Last year, I was in my office in the financial district of NYC, and I felt as if I were alone on an island. I walked out to our office’s front lobby and then down the stairs peering out of a large window offering a clear view of the East River on a sunny day. Boats, ferries, and jet skis were out. “I wonder where they are going?” I thought aloud. And to myself I wondered, “Why aren’t I going anywhere?” I got back to my office and impulsively reached out to an owner of property in Martha’s Vineyard and booked two weeks away for the next summer.
Fast forward to this year as I write from my vacation rental. It’s my first time here on Martha’s Vineyard. It’s day 4 of a week we intend to stay here, and I’ve worked 3 days and gone to 2 beaches.
I’m a little embarrassed to confess that I considered it might be some rite of passage of some sort for me. To cut to the chase: It has not been.
I think I’m poor, and it’s because I come from self-identifying poor folk (my parents). Now, one parent had no problem being poor (my mom), and another carries some deep devastation about the circumstance (my dad), even though, by several accounts, my dad’s lot was better than my mom’s in that my dad’s family owned their land. Enough about them. I thought I was poor, not like they were (third world poor), but more in a “not quite ever going to have enough to be a ‘have’” sort of way. My parents own their home. I went to private school. I took piano and dance lessons. We went on vacations. They both have masters’ degrees, and so do I. We’re not quite poor. But whatever — we see ourselves as we do. So in some warped and admittedly absurd way, I thought coming out to Martha’s Vineyard for a week in the tradition of upper class African-Americans for years would somehow convert my salary into a more elite social status. How naïve! I know that that’s not how this works. That’s not how any of this works.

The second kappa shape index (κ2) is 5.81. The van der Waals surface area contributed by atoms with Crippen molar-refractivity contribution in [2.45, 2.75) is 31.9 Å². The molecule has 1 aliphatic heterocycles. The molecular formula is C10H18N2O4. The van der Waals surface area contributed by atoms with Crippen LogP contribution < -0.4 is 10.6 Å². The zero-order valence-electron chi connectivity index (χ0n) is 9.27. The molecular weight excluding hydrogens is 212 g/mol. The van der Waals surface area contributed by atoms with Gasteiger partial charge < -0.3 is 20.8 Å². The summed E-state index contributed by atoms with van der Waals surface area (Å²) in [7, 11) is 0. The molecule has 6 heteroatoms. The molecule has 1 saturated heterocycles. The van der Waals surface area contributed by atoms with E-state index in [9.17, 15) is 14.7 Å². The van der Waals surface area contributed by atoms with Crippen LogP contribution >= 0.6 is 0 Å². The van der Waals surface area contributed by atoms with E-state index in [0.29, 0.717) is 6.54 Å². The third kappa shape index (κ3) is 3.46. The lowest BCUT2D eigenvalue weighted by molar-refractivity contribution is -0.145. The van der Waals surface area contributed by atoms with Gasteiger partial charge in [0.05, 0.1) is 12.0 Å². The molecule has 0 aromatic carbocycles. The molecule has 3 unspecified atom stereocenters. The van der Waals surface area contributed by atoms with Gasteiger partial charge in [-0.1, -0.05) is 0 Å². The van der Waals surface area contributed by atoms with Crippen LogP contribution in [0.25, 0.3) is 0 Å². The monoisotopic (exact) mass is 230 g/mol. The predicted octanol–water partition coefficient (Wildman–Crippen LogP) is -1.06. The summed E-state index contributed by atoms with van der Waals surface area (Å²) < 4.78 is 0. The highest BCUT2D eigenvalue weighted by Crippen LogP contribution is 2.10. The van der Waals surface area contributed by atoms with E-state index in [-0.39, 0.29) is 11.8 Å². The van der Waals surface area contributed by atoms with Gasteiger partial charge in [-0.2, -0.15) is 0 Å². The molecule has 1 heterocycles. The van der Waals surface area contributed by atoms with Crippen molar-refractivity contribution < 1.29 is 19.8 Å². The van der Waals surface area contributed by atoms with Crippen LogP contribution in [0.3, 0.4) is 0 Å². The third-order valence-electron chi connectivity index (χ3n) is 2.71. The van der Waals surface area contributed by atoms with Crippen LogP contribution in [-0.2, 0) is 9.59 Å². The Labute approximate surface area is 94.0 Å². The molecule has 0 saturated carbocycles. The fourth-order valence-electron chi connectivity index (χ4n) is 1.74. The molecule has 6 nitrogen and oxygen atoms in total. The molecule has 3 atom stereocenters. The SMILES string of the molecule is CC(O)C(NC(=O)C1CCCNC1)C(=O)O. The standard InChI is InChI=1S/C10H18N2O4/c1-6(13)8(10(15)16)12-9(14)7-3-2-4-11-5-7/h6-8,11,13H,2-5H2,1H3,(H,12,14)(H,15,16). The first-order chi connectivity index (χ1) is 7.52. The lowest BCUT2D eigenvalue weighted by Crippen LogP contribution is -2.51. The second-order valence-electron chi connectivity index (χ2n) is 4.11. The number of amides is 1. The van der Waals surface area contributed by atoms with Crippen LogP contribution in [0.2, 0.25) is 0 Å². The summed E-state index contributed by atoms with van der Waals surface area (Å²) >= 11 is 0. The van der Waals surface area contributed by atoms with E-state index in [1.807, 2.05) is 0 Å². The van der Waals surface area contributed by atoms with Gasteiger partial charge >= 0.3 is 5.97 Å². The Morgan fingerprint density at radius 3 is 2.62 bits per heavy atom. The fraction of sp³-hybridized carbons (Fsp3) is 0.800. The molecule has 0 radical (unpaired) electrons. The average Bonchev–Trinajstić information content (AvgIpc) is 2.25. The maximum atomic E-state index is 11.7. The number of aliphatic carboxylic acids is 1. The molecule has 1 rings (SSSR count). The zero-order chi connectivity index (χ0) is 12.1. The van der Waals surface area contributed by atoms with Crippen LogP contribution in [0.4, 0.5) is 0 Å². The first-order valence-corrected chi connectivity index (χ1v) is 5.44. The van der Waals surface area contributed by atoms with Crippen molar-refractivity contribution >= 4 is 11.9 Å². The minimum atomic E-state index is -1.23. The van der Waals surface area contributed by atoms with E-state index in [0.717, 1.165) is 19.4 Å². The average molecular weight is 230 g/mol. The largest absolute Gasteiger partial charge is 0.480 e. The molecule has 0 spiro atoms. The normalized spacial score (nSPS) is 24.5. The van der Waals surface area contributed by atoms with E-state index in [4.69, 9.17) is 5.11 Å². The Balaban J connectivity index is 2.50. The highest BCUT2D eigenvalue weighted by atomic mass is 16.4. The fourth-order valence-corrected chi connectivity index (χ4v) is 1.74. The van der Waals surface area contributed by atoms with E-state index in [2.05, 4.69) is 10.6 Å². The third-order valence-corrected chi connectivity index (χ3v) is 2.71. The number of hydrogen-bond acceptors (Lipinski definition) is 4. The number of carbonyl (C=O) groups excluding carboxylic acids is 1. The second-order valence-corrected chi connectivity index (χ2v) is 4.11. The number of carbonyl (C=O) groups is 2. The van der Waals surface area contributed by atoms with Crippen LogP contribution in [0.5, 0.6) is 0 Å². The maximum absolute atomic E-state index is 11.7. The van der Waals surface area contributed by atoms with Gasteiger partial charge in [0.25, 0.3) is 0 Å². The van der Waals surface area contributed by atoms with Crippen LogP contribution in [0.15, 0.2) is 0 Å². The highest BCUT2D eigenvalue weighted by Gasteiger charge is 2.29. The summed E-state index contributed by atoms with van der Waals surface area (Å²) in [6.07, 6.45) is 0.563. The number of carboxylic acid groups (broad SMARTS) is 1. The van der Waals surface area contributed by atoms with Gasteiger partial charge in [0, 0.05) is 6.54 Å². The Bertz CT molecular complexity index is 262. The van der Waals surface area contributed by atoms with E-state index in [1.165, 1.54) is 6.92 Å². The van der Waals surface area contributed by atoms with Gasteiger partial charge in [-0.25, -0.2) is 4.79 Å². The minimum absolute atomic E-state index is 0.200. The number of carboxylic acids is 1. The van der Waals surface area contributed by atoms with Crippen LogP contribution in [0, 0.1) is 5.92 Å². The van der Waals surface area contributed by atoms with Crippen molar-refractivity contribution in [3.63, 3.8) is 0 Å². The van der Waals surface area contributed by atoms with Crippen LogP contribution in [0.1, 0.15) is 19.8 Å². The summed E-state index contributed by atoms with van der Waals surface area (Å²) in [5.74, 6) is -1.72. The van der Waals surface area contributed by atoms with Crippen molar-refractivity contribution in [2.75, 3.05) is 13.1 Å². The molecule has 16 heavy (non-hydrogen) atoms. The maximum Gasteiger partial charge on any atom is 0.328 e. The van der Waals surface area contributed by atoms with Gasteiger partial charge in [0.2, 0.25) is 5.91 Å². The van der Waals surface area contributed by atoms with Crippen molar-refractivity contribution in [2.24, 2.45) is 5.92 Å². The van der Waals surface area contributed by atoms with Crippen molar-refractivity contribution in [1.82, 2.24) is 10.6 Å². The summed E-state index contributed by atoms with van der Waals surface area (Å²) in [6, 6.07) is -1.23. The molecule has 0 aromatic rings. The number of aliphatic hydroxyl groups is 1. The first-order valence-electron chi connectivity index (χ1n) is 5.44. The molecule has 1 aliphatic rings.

I’m just not of that ilk, and a week in Martha’s Vineyard wasn’t going to change that. And the honest truth is I don’t want to be of that ilk. As usual, I just want access. I want to seamlessly float through social classes the way I could hop from lunch table to lunch table in middle and high school. I want to feel like I belong no matter where I am or who I am with.
And so that question I asked myself while surveying the Brooklyn skyline across the East River through my office’s intentionally impressive reception space, “Why aren’t I going anywhere?” perhaps didn’t come from a question of vacation. It’s coming from another place. Why am I earning more than I ever have and still not feeling as if I’m earning enough? Why do I depend on my parents more now than I did 7 years ago? Why have I been referring to so many of my friends as “fancy” friends lately? Why do so many of my friends own homes and I don’t? Most importantly, how have I been living and thriving on this planet for 34 years and still trying to keep up with the imaginary Joneses when me and mine are fine? Why have I been so “class conscious” lately? If I keep digging, it’s not just class. I am literally losing joy by comparing myself to others, and I have to stop.
I refuse to leave this island feeling “less than.” That’s not the way to leave a vacation at all. When it’s all said and done, the story of this trip is that I had an idea that I acted on and saw through. Whether it’s vacation or vocation, the number of people in the world who can say they did or are doing that is on the decline. What I do want to spend my time considering and contemplating is my relationship to class, and how, if at all, I could be projecting my problems onto my daughter and spilling over to my husband — maybe even acting out against my parents of late. I don’t know. I have some soul searching to do. It’s a good thing I’m on vacation and can do it.
I am completely embarrassed by the contents of this post, but I publish anyway because …